2019 was the year 5G became a real commercial proposition. 5G is already carrying more than 20% of all mobile traffic in South Korea, and much of the proposed innovation will be powered by the new capabilities of 5G.

The roll-out of 5G across the region will take place gradually over the next few years. Telecom service providers are challenged to design a network architecture that can support upcoming 5G deployments, while supporting existing 4G services, and at the same time grapple with the fact that 5G standards are not exactly locked down. They can transform their network from one that is static and inflexible into one that is dynamic and programmable, driven by analytics and intelligence.

Telecom service providers throughout the Asia-Pacific region have very different priorities and design considerations for their networks. According to IDC, cumulative 5G incremental spending from 2019–2023 will reach US$159.5 billion in 2023 in the Asia Pacific region (excluding Japan), accounting for over 31% of total cumulative carrier CAPEX. How can operators take this opportunity to invest to modernize their networks, and ensure it will meet business needs and customer requirements for the next decade (or two)?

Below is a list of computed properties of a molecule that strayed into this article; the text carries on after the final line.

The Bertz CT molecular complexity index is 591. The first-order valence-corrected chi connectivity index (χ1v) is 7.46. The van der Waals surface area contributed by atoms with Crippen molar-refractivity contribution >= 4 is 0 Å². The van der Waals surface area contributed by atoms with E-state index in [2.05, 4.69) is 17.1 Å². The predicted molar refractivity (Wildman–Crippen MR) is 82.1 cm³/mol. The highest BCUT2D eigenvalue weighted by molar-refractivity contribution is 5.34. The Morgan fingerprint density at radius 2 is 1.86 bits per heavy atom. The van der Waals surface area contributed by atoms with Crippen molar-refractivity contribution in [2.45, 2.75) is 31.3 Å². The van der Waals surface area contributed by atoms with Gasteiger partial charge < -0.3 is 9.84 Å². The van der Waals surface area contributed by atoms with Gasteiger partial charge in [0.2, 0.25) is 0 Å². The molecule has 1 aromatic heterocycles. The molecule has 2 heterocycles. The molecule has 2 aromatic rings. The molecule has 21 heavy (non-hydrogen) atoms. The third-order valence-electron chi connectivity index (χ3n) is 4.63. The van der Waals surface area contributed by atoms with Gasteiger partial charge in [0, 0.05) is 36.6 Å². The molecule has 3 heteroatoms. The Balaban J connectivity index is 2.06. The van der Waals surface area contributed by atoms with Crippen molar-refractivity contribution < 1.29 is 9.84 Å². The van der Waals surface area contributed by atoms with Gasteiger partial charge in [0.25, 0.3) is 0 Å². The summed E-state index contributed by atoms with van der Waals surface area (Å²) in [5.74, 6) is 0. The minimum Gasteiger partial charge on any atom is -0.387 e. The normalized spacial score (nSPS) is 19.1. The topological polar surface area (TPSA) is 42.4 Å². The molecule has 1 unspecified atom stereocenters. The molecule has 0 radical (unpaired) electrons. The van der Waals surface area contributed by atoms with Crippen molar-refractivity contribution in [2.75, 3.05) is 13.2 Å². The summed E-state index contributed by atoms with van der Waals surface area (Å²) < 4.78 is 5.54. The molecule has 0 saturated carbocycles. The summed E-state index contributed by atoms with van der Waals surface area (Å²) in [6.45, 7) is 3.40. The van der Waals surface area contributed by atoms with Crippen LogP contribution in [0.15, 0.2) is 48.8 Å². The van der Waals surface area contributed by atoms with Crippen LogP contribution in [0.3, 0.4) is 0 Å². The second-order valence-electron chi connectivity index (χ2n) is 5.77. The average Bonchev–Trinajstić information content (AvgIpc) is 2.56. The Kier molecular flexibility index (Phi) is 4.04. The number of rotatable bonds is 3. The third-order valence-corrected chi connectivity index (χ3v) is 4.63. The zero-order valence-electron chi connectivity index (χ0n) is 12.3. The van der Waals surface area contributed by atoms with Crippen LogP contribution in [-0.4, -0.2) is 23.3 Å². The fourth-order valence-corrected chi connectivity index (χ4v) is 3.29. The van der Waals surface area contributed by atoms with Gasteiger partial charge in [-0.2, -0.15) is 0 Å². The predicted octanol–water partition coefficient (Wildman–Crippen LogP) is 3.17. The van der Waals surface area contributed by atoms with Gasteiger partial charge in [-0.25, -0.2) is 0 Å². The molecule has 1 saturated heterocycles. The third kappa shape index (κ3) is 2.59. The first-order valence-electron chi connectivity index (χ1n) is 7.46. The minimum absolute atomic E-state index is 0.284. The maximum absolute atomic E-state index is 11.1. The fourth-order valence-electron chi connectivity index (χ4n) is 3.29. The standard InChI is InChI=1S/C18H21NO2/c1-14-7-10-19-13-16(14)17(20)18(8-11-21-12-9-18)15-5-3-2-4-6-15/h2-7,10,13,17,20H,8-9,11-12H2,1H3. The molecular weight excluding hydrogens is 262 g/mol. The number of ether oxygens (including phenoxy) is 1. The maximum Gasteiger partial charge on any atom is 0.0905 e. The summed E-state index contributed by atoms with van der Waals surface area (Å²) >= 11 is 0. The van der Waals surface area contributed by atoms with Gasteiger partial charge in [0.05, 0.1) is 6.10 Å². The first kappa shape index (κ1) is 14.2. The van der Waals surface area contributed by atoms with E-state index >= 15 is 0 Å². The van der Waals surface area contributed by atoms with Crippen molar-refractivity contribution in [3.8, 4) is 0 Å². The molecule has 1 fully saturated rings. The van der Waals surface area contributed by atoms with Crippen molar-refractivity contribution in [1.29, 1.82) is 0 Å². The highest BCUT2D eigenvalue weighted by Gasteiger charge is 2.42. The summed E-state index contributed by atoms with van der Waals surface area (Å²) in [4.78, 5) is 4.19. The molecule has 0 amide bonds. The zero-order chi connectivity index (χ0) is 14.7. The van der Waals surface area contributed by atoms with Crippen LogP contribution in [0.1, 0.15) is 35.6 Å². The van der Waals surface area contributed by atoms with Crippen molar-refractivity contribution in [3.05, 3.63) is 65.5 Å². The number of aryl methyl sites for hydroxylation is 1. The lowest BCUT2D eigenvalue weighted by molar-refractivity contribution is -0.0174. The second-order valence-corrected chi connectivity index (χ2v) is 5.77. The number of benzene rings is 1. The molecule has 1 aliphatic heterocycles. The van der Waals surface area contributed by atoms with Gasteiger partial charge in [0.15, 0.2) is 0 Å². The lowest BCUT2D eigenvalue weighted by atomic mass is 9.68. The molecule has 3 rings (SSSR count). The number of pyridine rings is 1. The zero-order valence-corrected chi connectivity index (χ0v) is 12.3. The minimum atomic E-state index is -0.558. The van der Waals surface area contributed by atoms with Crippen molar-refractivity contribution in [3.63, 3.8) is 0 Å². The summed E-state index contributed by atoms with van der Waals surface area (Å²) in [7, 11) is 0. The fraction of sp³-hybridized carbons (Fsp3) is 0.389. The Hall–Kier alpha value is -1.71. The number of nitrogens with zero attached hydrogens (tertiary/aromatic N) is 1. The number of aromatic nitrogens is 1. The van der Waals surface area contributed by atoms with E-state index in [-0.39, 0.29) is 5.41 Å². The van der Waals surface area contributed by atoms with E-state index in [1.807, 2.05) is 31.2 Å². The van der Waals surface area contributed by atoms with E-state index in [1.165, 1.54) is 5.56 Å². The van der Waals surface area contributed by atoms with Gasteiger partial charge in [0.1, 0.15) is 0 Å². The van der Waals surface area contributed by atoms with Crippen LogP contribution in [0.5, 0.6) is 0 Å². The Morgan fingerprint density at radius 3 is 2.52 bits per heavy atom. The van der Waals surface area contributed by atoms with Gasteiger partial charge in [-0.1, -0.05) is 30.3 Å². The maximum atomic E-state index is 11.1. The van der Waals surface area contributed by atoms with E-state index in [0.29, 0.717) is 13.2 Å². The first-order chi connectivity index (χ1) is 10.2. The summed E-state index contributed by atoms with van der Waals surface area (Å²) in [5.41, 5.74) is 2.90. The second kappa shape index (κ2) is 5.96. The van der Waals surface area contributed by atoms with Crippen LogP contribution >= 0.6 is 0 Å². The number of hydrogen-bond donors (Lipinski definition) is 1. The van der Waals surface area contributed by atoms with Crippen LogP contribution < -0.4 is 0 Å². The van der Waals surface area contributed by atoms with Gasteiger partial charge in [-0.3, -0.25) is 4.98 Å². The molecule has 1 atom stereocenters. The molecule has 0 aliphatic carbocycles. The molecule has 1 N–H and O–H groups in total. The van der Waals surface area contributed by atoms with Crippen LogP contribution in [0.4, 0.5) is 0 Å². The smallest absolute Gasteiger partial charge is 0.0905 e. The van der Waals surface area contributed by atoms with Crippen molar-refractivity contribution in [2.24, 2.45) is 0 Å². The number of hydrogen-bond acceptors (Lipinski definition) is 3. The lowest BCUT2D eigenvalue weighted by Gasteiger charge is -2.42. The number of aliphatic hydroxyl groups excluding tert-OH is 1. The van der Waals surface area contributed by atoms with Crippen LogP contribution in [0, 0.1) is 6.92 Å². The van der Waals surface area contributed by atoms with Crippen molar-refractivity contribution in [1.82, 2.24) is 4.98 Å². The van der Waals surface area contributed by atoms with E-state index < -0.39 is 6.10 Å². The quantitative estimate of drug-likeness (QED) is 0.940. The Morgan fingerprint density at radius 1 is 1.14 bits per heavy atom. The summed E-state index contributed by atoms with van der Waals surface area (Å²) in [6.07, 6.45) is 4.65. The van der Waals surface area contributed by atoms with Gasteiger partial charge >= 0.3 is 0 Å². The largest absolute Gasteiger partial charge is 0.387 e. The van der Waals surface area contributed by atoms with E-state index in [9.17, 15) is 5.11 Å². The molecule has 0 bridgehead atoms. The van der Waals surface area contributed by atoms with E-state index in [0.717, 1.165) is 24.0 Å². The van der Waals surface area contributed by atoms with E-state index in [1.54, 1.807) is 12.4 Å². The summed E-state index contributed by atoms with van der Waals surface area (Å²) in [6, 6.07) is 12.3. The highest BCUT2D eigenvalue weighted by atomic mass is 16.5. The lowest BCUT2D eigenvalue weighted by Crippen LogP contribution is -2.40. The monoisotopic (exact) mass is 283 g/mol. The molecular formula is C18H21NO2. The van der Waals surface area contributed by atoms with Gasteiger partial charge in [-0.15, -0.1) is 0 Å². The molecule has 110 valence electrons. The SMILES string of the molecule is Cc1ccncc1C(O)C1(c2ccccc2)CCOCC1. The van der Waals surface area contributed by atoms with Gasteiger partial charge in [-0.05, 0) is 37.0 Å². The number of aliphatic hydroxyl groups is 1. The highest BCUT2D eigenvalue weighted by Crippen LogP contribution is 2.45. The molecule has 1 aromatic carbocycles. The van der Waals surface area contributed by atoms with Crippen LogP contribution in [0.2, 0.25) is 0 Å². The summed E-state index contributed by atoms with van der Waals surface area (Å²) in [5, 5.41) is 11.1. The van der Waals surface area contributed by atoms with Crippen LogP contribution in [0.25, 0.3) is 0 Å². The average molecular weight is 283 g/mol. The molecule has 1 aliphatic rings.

In this new whitepaper, we penned down the thoughts from Nikhil Batra, Associate Research Director, Telecommunications Practice, IDC Asia/Pacific and Anup Changaroth, CTO, Asia Pacific and Japan, Ciena, on how operators in Asia Pacific can modernize their transport networks from access to aggregation, and from metro to core, for mobile fronthaul, midhaul and backhaul to prepare for 5G. Specifically, they will need to include several key design considerations:

  1. Significant increase in high-capacity flexible fiber-based connectivity—driven by both the expected increase in RAN for 5G, as well as for increased network capacity demands.

  2. Flexible network architectures that support the Non-Standalone (NSA) model that facilitates a simplified 5G deployment that’s tightly coupled to existing 4G networks, and Standalone (SA) architectures for a completely independent 5G solution.

  3. Support for both hard and soft end-to-end network slicing is vital for MNOs to provide application-dependent service characteristics.

  4. Automation and orchestration of both physical and virtual network elements – an elementary requirement in delivering an agile service without consequential operational costs spiraling out of control.

You can read the full IDC In Conversation whitepaper here.